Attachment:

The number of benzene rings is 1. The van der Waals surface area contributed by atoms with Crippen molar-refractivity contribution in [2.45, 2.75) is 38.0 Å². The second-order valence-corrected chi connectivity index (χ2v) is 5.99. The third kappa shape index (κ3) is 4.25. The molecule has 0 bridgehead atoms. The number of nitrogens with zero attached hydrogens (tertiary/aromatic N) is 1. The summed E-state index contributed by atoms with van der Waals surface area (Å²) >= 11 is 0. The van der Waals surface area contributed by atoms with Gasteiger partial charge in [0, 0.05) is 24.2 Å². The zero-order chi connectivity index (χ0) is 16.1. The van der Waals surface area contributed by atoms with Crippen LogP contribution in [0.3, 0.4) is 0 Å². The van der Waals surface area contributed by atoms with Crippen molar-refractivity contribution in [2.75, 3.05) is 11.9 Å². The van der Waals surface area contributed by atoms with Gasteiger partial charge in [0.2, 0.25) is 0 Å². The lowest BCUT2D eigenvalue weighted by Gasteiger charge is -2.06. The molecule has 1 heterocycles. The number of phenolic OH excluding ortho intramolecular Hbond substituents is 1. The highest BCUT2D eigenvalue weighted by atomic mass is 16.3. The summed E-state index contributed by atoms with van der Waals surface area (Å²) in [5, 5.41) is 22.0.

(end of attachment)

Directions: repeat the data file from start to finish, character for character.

The number of benzene rings is 1. The van der Waals surface area contributed by atoms with Crippen molar-refractivity contribution in [2.45, 2.75) is 38.0 Å². The second-order valence-corrected chi connectivity index (χ2v) is 5.99. The third kappa shape index (κ3) is 4.25. The molecule has 0 bridgehead atoms. The number of nitrogens with zero attached hydrogens (tertiary/aromatic N) is 1. The summed E-state index contributed by atoms with van der Waals surface area (Å²) >= 11 is 0. The van der Waals surface area contributed by atoms with Gasteiger partial charge in [0, 0.05) is 24.2 Å². The zero-order chi connectivity index (χ0) is 16.1. The van der Waals surface area contributed by atoms with Crippen LogP contribution in [0.3, 0.4) is 0 Å². The van der Waals surface area contributed by atoms with Crippen molar-refractivity contribution in [2.75, 3.05) is 11.9 Å². The van der Waals surface area contributed by atoms with Gasteiger partial charge in [0.2, 0.25) is 0 Å². The lowest BCUT2D eigenvalue weighted by Gasteiger charge is -2.06. The molecule has 1 heterocycles. The number of phenolic OH excluding ortho intramolecular Hbond substituents is 1. The highest BCUT2D eigenvalue weighted by atomic mass is 16.3. The summed E-state index contributed by atoms with van der Waals surface area (Å²) in [5, 5.41) is 22.0.